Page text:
Russel leads ongoing evolution of Getty's image

"Careers kind of take their paths," says Bridget Russel, senior director of corporate communications for Getty Images. She has certainly followed hers through posts at Seattle University, MSI Consulting Group, and her current company.

“Careers kind of take their paths,” says Bridget Russel, senior director of corporate communications for Getty Images. She has certainly followed hers through posts at Seattle University, MSI Consulting Group, and her current company.

“It all adds up when I look back at what I've done,” she notes. “I did things like design brochures. That helped in my writing and in understand[ing] marketing. Going to [start-up] Onvia.com [in 1999] gave me a very clear understanding of the whole corporate communications process, starting from
ground zero and thinking about target customers, your brand message, and... the different ways you communicate. That was a big learning experience for me.”

Russel oversees both internal and external communications for Getty, a tall order when the company is going through several transitions, including going from a public to private company early last year, as well as evolving the brand into a digital media entity.

A six-plus-year Getty veteran, Russel has been involved in several programs and shows a keen interest in the company and brand, says Jim Gurke, SVP of marketing.

“She's always had a lot of spirit for driving internal and external communications missions and messages,” he says of Russel. “She's got lots of engagement with the company, and therefore its mission.”

Russel says the great stories behind Getty's products make her job exciting. “We have imagery, we have pictures, we have music, we have fantastic photojournalists we get to work with every day,” she explains. That focus on creativity has always been a part of Russel's life.

“I was a journalism and arts major, so communications has really always been the guide for me,” she says. But Russel says the creative side won out, pushing her more into PR and communications, rather than journalism, and she found her footing in corporate communications.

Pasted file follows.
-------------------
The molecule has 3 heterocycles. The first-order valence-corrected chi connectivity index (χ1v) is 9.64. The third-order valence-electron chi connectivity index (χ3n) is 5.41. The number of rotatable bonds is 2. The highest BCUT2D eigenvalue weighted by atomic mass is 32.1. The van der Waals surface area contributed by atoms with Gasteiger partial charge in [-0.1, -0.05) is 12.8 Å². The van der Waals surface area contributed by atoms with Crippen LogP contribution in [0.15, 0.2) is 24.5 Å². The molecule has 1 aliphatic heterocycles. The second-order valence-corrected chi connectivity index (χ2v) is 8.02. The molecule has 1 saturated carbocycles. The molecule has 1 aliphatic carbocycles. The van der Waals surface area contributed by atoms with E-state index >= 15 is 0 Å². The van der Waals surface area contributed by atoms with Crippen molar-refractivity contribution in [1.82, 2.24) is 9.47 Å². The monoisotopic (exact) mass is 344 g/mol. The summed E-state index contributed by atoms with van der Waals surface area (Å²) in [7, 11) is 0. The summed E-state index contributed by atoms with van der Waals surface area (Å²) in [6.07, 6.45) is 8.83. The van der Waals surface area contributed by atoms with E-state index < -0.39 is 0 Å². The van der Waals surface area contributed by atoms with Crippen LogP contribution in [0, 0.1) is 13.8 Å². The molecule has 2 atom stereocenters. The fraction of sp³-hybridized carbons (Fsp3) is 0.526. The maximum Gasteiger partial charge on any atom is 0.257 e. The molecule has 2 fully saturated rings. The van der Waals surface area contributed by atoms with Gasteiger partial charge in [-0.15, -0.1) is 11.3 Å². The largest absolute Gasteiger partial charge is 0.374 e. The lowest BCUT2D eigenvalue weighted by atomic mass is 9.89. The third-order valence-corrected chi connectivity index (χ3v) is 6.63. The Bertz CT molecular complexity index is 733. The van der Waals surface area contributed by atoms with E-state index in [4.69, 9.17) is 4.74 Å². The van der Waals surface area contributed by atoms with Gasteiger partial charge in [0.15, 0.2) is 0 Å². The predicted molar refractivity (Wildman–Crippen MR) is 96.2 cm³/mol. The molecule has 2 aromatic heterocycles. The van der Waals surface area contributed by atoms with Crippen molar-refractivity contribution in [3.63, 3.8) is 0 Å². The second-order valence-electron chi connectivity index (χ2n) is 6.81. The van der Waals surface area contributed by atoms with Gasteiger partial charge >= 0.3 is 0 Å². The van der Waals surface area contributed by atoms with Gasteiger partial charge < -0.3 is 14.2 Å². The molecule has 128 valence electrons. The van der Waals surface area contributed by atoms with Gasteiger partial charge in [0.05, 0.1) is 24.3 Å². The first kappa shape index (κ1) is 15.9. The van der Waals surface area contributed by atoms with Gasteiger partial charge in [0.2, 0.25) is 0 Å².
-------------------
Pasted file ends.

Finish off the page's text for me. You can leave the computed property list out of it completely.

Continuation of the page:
One project that tapped into that creative side was Getty's “Change Me” campaign in 2005. The company asked consumers to choose a Getty photo that inspired them or had the power to change someone. Participants wrote something about the image. For each entry, Getty donated $10 to the Global Fund and their partner Friends of the Global Fund to Fight HIV/AIDS, Tuberculosis, and Malaria.

“Not only was it a great way to use our product, but it was actually doing good, and that basically is part of our mission,” says Russel. “Our product has the power to change people. Seeing that to fruition was pretty cool.”

And she says she looks forward to Getty's continuing evolution in the coming months and years.

“For communicators in general right now, flexibility is really key because the landscape has changed, not only for our business, but for communications,” stresses Russel.

“Looking out at all the different areas and ways you can communicate,” she adds, “being flexible and trying new things... has worked well for me. From a communicator's perspective, we've got challenges on all sides of the fence – internally [and] externally, but they are exciting challenges. Really positioning ourselves as a digital media company is interesting and fun.”

Bridget Russel
2002-present
Senior director of corporate comms, Getty Images, Seattle

2001-2002
Associate director of PR, Seattle University

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